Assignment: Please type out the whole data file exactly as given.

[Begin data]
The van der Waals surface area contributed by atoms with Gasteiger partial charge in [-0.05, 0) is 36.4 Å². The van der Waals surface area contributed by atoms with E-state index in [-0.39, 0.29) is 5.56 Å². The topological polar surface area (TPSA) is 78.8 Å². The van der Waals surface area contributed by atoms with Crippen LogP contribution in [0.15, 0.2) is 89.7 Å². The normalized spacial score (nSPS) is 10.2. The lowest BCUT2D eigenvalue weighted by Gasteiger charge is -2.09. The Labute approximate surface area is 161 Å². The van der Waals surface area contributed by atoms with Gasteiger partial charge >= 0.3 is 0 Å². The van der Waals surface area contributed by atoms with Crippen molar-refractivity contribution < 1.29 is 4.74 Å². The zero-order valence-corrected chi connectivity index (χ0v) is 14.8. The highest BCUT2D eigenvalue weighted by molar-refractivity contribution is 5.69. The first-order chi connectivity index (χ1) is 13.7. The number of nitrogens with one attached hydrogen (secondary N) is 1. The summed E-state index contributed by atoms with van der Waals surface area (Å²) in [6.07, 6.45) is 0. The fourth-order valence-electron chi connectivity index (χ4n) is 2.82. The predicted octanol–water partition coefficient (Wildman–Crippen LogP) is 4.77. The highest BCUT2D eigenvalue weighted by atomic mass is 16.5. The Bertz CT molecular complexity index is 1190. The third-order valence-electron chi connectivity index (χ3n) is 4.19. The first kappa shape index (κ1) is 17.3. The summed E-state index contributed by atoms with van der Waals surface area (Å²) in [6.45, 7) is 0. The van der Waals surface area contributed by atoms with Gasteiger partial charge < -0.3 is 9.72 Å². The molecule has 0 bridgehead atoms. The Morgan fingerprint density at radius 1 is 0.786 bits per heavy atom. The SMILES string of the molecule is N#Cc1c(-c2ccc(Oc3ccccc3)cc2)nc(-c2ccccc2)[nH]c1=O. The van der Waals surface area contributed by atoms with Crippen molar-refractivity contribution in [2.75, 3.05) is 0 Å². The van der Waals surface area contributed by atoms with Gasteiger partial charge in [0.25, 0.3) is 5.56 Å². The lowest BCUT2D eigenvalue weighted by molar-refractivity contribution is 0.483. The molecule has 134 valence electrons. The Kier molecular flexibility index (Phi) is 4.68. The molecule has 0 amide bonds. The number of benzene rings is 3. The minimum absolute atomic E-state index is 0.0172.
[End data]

The van der Waals surface area contributed by atoms with Gasteiger partial charge in [-0.05, 0) is 36.4 Å². The van der Waals surface area contributed by atoms with E-state index in [-0.39, 0.29) is 5.56 Å². The topological polar surface area (TPSA) is 78.8 Å². The van der Waals surface area contributed by atoms with Crippen LogP contribution in [0.15, 0.2) is 89.7 Å². The normalized spacial score (nSPS) is 10.2. The lowest BCUT2D eigenvalue weighted by Gasteiger charge is -2.09. The Labute approximate surface area is 161 Å². The van der Waals surface area contributed by atoms with Gasteiger partial charge >= 0.3 is 0 Å². The van der Waals surface area contributed by atoms with Crippen molar-refractivity contribution < 1.29 is 4.74 Å². The zero-order valence-corrected chi connectivity index (χ0v) is 14.8. The highest BCUT2D eigenvalue weighted by molar-refractivity contribution is 5.69. The first-order chi connectivity index (χ1) is 13.7. The number of nitrogens with one attached hydrogen (secondary N) is 1. The summed E-state index contributed by atoms with van der Waals surface area (Å²) in [6.07, 6.45) is 0. The fourth-order valence-electron chi connectivity index (χ4n) is 2.82. The predicted octanol–water partition coefficient (Wildman–Crippen LogP) is 4.77. The highest BCUT2D eigenvalue weighted by atomic mass is 16.5. The Bertz CT molecular complexity index is 1190. The third-order valence-electron chi connectivity index (χ3n) is 4.19. The first kappa shape index (κ1) is 17.3. The summed E-state index contributed by atoms with van der Waals surface area (Å²) in [6.45, 7) is 0. The van der Waals surface area contributed by atoms with Gasteiger partial charge < -0.3 is 9.72 Å². The molecule has 0 bridgehead atoms. The Morgan fingerprint density at radius 1 is 0.786 bits per heavy atom. The SMILES string of the molecule is N#Cc1c(-c2ccc(Oc3ccccc3)cc2)nc(-c2ccccc2)[nH]c1=O. The van der Waals surface area contributed by atoms with Crippen molar-refractivity contribution in [2.75, 3.05) is 0 Å². The van der Waals surface area contributed by atoms with Gasteiger partial charge in [0.25, 0.3) is 5.56 Å². The lowest BCUT2D eigenvalue weighted by molar-refractivity contribution is 0.483. The molecule has 134 valence electrons. The Kier molecular flexibility index (Phi) is 4.68. The molecule has 0 amide bonds. The number of benzene rings is 3. The minimum absolute atomic E-state index is 0.0172.